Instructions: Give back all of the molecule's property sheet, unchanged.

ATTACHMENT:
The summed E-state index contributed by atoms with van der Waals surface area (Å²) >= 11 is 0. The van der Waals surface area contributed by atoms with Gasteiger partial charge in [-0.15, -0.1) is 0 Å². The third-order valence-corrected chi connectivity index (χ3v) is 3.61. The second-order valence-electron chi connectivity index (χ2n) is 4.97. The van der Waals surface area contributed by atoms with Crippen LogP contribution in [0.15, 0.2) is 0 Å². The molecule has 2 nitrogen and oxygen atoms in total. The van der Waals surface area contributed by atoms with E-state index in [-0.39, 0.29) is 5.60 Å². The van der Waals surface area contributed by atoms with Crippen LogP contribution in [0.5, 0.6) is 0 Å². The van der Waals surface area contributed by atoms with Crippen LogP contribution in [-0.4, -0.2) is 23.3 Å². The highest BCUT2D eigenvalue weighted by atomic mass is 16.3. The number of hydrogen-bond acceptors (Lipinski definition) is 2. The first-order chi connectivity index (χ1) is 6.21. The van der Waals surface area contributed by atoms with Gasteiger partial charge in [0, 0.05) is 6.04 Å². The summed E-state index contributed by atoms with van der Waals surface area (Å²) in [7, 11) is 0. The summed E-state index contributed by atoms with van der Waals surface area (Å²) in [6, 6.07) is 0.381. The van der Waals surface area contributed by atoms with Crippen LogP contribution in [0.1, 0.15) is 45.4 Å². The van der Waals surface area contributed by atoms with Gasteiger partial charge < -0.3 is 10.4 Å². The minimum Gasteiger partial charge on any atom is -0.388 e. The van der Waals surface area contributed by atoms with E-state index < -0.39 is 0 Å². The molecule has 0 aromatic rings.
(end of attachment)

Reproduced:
The summed E-state index contributed by atoms with van der Waals surface area (Å²) >= 11 is 0. The van der Waals surface area contributed by atoms with Gasteiger partial charge in [-0.15, -0.1) is 0 Å². The third-order valence-corrected chi connectivity index (χ3v) is 3.61. The second-order valence-electron chi connectivity index (χ2n) is 4.97. The van der Waals surface area contributed by atoms with Crippen LogP contribution in [0.15, 0.2) is 0 Å². The molecule has 2 nitrogen and oxygen atoms in total. The van der Waals surface area contributed by atoms with E-state index in [-0.39, 0.29) is 5.60 Å². The van der Waals surface area contributed by atoms with Crippen LogP contribution in [0.5, 0.6) is 0 Å². The van der Waals surface area contributed by atoms with Crippen LogP contribution in [-0.4, -0.2) is 23.3 Å². The highest BCUT2D eigenvalue weighted by atomic mass is 16.3. The number of hydrogen-bond acceptors (Lipinski definition) is 2. The first-order chi connectivity index (χ1) is 6.21. The van der Waals surface area contributed by atoms with Gasteiger partial charge in [0, 0.05) is 6.04 Å². The summed E-state index contributed by atoms with van der Waals surface area (Å²) in [7, 11) is 0. The summed E-state index contributed by atoms with van der Waals surface area (Å²) in [6, 6.07) is 0.381. The van der Waals surface area contributed by atoms with Crippen LogP contribution in [0.1, 0.15) is 45.4 Å². The van der Waals surface area contributed by atoms with Gasteiger partial charge < -0.3 is 10.4 Å². The minimum Gasteiger partial charge on any atom is -0.388 e. The van der Waals surface area contributed by atoms with E-state index < -0.39 is 0 Å². The molecule has 0 aromatic rings.